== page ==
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Altruist’s CCO weighs in on how to find the best consultant for your firm

How to find the best financial services compliance consultant for your firm

For financial advisors considering taking the leap to go on their own, it can be overwhelming to think about taking on all the roles that previously supported you.

You may feel like you’ve lost an army of people to take care of many things that were handled by your wirehouse, brokerage, support staff, or administrative team. Essential business functions like IT, marketing, legal, and of course, compliance.

Filing your Form ADV, keeping your registrations in order, and staying compliant with state, SEC, and FINRA regulations is a full-time job. As an independent financial planner and a business owner, you do not have the time to do it yourself — and if you do, it’s not the best use of your time. There are individual compliance consultants and professional firms that can assist you with this. 

If you think you can save some cash and do it yourself, it’s better to be safe and consider your investment the cost of launching a new business.

Mazi Bahadori, Chief Compliance Officer and VP of Securities at Altruist, shares his best advice for financial advisors looking to hire an outside compliance consultant or firm. Here’s what to look for in a compliance consultant or business.

First off, it’s important to get a complete picture of the potential consultant or firm’s background and experience.

Much like hiring an employee, it’s important to ask questions like, “How long have you been working in compliance?” or “What positions have you held?” or “Have you previously worked at a regulatory agency?” While these are all great (and necessary) questions, what you really want to uncover is the type of experience this person has and whether or not it lines up with the type of compliance consulting you need. 

Try to go deeper than the titles, prior employers, and even degrees or accreditations to make sure this person has the consulting background and experience that you are looking for. Depending on your niche or approach, it may also be important to find a consultant or service that specializes in compliance matters for firms of a similar size and registration type.

For example, a compliance consultant who mostly works with broker-dealers is probably not the best fit for state-registered fee-only firms. In this scenario, it’s likely that most of the resources the consultant reinvests in their own business will be geared towards FINRA-registered broker-dealers, leaving a smaller allocation for the remainder of their clients.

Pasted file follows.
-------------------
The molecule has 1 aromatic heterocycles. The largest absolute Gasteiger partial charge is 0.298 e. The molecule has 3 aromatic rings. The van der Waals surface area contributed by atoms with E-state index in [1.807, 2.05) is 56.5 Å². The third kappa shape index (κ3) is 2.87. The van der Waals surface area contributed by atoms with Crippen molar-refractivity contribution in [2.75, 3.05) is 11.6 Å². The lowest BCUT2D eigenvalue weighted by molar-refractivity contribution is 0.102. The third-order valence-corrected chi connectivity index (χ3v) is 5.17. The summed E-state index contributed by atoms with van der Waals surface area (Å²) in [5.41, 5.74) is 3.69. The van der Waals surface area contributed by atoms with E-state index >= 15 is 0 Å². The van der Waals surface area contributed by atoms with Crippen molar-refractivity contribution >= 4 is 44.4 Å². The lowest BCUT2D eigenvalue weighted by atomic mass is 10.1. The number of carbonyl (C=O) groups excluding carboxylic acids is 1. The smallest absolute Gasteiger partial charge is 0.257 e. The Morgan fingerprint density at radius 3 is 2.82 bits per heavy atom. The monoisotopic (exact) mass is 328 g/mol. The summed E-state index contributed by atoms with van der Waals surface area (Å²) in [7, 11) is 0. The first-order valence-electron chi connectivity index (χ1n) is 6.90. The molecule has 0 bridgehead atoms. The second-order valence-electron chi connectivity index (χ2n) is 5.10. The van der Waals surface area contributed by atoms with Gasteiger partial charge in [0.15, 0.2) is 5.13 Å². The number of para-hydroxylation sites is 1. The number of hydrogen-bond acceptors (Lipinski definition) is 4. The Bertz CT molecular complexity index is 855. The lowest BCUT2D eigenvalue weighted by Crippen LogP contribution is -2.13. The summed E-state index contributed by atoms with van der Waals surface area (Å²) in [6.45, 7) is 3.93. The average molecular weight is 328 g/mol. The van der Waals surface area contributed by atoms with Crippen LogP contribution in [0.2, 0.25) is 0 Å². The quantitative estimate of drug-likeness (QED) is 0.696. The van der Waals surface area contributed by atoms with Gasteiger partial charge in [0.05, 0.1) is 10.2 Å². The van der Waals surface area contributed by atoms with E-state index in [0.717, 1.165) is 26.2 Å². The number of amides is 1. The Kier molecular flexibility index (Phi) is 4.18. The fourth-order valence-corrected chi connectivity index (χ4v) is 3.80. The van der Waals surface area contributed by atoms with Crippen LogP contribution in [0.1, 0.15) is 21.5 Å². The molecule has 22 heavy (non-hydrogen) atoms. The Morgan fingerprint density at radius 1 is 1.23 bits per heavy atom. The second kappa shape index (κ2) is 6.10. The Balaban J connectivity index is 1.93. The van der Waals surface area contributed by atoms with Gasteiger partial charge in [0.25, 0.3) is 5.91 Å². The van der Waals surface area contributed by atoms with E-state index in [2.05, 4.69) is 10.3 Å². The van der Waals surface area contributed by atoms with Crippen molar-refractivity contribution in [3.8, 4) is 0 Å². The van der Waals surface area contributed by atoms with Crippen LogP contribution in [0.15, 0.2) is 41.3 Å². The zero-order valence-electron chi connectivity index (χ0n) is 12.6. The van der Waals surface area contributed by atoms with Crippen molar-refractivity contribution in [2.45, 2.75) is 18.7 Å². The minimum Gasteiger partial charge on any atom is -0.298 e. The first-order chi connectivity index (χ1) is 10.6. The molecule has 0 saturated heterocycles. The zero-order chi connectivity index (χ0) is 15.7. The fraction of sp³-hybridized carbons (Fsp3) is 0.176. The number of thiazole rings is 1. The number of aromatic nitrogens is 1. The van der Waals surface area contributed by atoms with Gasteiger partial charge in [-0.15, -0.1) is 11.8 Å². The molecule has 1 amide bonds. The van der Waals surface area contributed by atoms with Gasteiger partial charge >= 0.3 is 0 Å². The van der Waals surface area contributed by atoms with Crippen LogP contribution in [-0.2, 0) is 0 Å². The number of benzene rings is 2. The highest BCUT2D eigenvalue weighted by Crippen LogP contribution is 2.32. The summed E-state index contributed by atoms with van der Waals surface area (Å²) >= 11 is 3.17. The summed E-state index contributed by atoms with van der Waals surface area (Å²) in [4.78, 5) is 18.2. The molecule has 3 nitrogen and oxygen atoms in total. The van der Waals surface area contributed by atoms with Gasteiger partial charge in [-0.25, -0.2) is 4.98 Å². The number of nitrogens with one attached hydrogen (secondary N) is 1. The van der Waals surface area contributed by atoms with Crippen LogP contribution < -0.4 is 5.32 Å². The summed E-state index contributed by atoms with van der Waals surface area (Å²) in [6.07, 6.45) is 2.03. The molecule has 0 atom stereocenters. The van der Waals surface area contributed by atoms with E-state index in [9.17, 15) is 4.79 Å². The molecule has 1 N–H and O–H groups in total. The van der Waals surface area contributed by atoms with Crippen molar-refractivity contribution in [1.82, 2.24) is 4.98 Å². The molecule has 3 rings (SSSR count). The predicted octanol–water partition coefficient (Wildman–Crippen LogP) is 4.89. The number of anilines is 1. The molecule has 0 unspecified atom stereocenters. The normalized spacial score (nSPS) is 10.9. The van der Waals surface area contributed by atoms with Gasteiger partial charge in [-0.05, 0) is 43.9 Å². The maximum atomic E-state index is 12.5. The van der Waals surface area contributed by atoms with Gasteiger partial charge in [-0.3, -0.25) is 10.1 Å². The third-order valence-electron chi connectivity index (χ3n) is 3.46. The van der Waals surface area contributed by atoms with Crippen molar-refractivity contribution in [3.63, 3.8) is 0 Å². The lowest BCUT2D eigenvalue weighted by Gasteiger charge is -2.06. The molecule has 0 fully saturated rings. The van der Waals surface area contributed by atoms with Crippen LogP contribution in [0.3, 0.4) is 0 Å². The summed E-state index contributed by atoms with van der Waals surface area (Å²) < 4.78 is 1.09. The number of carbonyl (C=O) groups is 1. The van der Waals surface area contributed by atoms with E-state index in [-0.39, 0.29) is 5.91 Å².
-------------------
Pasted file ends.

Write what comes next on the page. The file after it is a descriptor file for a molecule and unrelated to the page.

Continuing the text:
While the consultant may be easily able to serve both types of clients, many times there tends to be a focus on larger SEC-registered firms since they have more revenue and can afford to pay higher consulting fees for services. More so, larger firms tend to have more compliance concerns which can bring in more revenue for the compliance consultant. 

The Road to One Hundred Million

So as you search for a compliance consultant, asking about their book of business can shine more light on their area of specialization. In addition, asking for references can also give you more insight into a person’s experience than a resume can.

Next, are they a cultural fit? Just like with any new addition to your team, any compliance consultant you’re looking to hire or contract with should be a good cultural fit. Far too often, financial planners bring on a compliance professional who looks great on paper, but when it comes to soft skills like communication styles, client or internal interactions, and relationship building, the person doesn’t mesh well with others in the firm. 

For example, perhaps you may have pinpointed a compliance specialist who is sharp and boasts a great resume but has a greater appetite for risk than you are comfortable with. They may be willing to push the envelope of compliance, while you may be more conservative in your approach. Ensuring your risk profile aligns with your compliance professional can be part of a culture fit exercise as well.

Cultural fit is especially important for long-term growth where both parties can develop a lasting relationship and, ultimately, grow together as the firm develops as well.

Compliance can be the great unknown, and before going out on your own, you most likely had the support of a pretty large team and legal structure. And since compliance touches virtually every aspect of your business, the role is that much more critical when you decide to take the leap to become an independent financial advisor.


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